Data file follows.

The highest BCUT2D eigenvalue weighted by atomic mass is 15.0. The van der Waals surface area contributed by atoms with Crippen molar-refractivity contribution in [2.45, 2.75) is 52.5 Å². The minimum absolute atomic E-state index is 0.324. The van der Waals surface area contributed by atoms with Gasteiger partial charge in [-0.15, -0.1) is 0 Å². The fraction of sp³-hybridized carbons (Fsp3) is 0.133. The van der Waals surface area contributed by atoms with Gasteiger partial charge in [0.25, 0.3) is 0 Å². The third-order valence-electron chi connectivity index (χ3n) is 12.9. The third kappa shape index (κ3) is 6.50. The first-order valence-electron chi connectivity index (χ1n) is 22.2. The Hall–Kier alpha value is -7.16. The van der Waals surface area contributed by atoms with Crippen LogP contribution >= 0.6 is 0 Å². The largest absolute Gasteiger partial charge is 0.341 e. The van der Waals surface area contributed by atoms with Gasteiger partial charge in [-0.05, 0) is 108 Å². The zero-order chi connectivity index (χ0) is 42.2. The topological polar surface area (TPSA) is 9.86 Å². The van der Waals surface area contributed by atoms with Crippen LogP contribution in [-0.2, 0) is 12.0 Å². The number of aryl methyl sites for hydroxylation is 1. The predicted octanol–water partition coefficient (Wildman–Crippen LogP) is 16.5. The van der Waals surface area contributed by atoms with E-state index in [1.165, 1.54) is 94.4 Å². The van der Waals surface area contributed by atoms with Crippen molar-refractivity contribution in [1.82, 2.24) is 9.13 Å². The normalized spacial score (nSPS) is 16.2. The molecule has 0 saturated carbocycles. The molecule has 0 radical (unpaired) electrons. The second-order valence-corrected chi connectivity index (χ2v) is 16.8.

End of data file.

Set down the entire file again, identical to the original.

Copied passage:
The highest BCUT2D eigenvalue weighted by atomic mass is 15.0. The van der Waals surface area contributed by atoms with Crippen molar-refractivity contribution in [2.45, 2.75) is 52.5 Å². The minimum absolute atomic E-state index is 0.324. The van der Waals surface area contributed by atoms with Gasteiger partial charge in [-0.15, -0.1) is 0 Å². The fraction of sp³-hybridized carbons (Fsp3) is 0.133. The van der Waals surface area contributed by atoms with Gasteiger partial charge in [0.25, 0.3) is 0 Å². The third-order valence-electron chi connectivity index (χ3n) is 12.9. The third kappa shape index (κ3) is 6.50. The first-order valence-electron chi connectivity index (χ1n) is 22.2. The Hall–Kier alpha value is -7.16. The van der Waals surface area contributed by atoms with Crippen LogP contribution >= 0.6 is 0 Å². The largest absolute Gasteiger partial charge is 0.341 e. The van der Waals surface area contributed by atoms with Gasteiger partial charge in [-0.05, 0) is 108 Å². The zero-order chi connectivity index (χ0) is 42.2. The topological polar surface area (TPSA) is 9.86 Å². The van der Waals surface area contributed by atoms with Crippen LogP contribution in [-0.2, 0) is 12.0 Å². The number of aryl methyl sites for hydroxylation is 1. The predicted octanol–water partition coefficient (Wildman–Crippen LogP) is 16.5. The van der Waals surface area contributed by atoms with E-state index in [1.165, 1.54) is 94.4 Å². The van der Waals surface area contributed by atoms with Crippen molar-refractivity contribution in [1.82, 2.24) is 9.13 Å². The normalized spacial score (nSPS) is 16.2. The molecule has 0 saturated carbocycles. The molecule has 0 radical (unpaired) electrons. The second-order valence-corrected chi connectivity index (χ2v) is 16.8.